The challenge of making a rich ice cream with all goat milk and no cow milk products, is that goat cream is hard to come by. You need either a cream separator or a lot of patience, because goat milk is naturally homogenized. For this recipe, I use only whole goat milk, so I found other ways to enrich the ice cream:
- I made a custard with a lot of egg yolks.
- I used melted chocolate instead of cocoa powder. Chocolate contains cocoa butter, which adds some fat to the ice cream.
The result is creamy and delicious, but admittedly not quite as rich as my chocolate ice cream made with cow milk and heavy cream. It’s also not quite as rich as my goat milk ice cream made with goat cheese, but the flavor is much milder without the cheese and powdered goat milk.
What to do with the left over egg whites? Use them for the yummy oatmeal cookie recipe below, and use the cookies to make ice cream sandwiches! That way there’s no wasting of egg whites.
About the ingredients for the ice cream
I’ve been trying goat milk from different sources, and I can say without a doubt that the flavor varies tremendously from source to source. Sometimes it has a strong, characteristically goaty flavor, and other times it’s hard to distinguish from cow milk. According to this site, the flavor of goat milk depends on the way it’s processed, as well as the diet of the goats. If you prefer mild goat milk, and you live here in Massachusetts, I suggest you try milk from Bedford Blueberry and Goat Farm. It’s very, very mild, and it’s what I used to develop this recipe.
Tapioca syrup and liqueurs
Both of these make the ice cream a little smoother and keep it a little softer in the freezer, but they are not necessary. I usually use one or the other, for almost all my ice cream recipes, because I’m fanatic about texture. But you can skip them both if you prefer.
I recommend using chocolate that is either Fair Trade or Rain Forest Alliance Certified. These are shade grown in a polyculture type system, rather than in a monoculture. Polyculture systems support greater biodiversity and require less pesticide use. Endangered Species chocolate and Green and Black chocolate are two examples. I use them both.
Chocolate goat milk ice cream
Makes about 1 quart of ice cream
- 7 ounces 70-75% dark chocolate
- 5 – 8 yolks of large eggs (I like to use just 5 yolks, because the cookies need only 5 whites. Use more yolks if you like; the ice cream will be richer.)
- 3 cups whole goat milk
- 3/4 cup sugar
- 1/8 tsp salt
- optional: 1 and 1/2 tbsp tapioca syrup (corn syrup is OK as a substitute, but not HFCS)
- 1 tsp vanilla extract
- optional: 1 tbsp of creme de cacao, or other liqueur
- Melt the chocolate in a medium bowl and set aside
- Whisk the yolks in a small-medium sized bowl and set aside.
- Add the milk, sugar, salt, and tapioca syrup (if using) to a 4 quart saucepan, and heat on medium-high, stirring frequently, until it is reaches a bare simmer. Remove from heat.
- Temper the eggs by slowly drizzling about 1 and 1/2 cups of the hot milk mixture into the yolks, while vigorously whisking the yolks.
- Carefully pour the hot yolk mixture into the 4 quart pan with the remaining hot milk mixture.
- Cook on medium-low, stirring constantly and scraping the bottom of the pan (preferably with a heat-proof spatula, though a spoon is okay).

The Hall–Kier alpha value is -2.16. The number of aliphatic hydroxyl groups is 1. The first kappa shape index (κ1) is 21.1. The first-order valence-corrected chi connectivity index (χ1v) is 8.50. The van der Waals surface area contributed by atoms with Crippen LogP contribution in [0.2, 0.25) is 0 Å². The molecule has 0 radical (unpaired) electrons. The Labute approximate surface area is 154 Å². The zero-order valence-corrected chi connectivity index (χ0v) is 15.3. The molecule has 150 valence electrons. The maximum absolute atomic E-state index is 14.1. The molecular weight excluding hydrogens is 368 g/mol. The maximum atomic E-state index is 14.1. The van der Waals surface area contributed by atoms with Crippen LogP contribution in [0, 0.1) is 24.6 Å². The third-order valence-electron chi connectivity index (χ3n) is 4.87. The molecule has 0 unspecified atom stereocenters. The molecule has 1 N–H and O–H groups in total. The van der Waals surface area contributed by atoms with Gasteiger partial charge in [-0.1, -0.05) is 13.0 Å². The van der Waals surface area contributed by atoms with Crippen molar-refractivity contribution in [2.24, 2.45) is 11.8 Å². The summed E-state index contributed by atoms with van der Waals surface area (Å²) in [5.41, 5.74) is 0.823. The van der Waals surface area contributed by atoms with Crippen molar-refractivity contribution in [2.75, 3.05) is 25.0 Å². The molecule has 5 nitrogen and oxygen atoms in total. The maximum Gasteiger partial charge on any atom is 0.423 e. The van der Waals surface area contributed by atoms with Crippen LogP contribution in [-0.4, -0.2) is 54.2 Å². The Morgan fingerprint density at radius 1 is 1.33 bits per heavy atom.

- Cook until the mixture thickens and reaches a temperature of 170-180 degrees F, which should take 7-14 minutes. (Note: It should become obviously thicker than raw milk. This recipe doesn’t thicken well for me until it reaches about 180 degrees, even though many other stirred custards thicken well by 170 degrees F.)
- Remove from heat.
- Gradually whisk about 1 cup of the hot custard into the melted chocolate.
- Pour the chocolate mixture into the 4 quart pan containing the remaining custard, and whisk until well blended.
- Pre-cool in an ice water bath for about 30 minutes, stirring occasionally.
- Cover, and refrigerate until completely cooled, at least 4 hrs, and preferable overnight. It will continue to thicken as it cools.
- Stir in vanilla extract and liqueur (if using), and churn in ice cream maker according to manufacturer’s direction.
- Transfer to 1 quart container and store in freezer.
These cookies stay soft enough to bite even when frozen. Recipe adapted from a buttermilk oatmeal cookie recipe, from Take A Megabite.
- 2 and 3/4 cups all purpose flour
- 3 and 1/2 cups rolled oats, either old fashioned or quick cooking
- 1 tsp baking soda
- 3/4 tsp salt
- 1 cup unsalted butter, softened
- 2 cups firmly packed light brown sugar
- 5 egg whites from large eggs
- 2 tsp vanilla extract
- Blend first 4 ingredients in a medium-large bowl and set aside.
- Beat butter and sugar together in a large bowl until smooth.
- Add egg whites and vanilla extract to the butter and sugar, and beat until smooth and well blended.
- Fold dry ingredients into butter mixture until well blended.
- Chill for a few hours, to make the dough easier to handle.
- Roll dough into 1 and 1/4 inch balls and place on ungreased cookie sheet.
- Flatten balls to no more than 3/8 inch thickness. (Make them thinner than that if you want them thinner than the ones in my photos.)
- Bake in a preheated, 350 degree F oven for about 9 minutes, or until lightly golden on top.
- Cool completely on wire rack.
Assemble chocolate goat milk ice cream sandwiches
- Allow ice cream to soften until it’s very easy to scoop.
- Divide cookies (which should be at room temperature) into pairs, matching them up by size.
- Put one scoop of ice cream on a cookie, and put the other cookie on top of the ice cream, pushing down gently to spread the ice cream. Repeat for rest of cookie pairs.
- Wrap ice cream sandwiches in wax paper and store in freezer.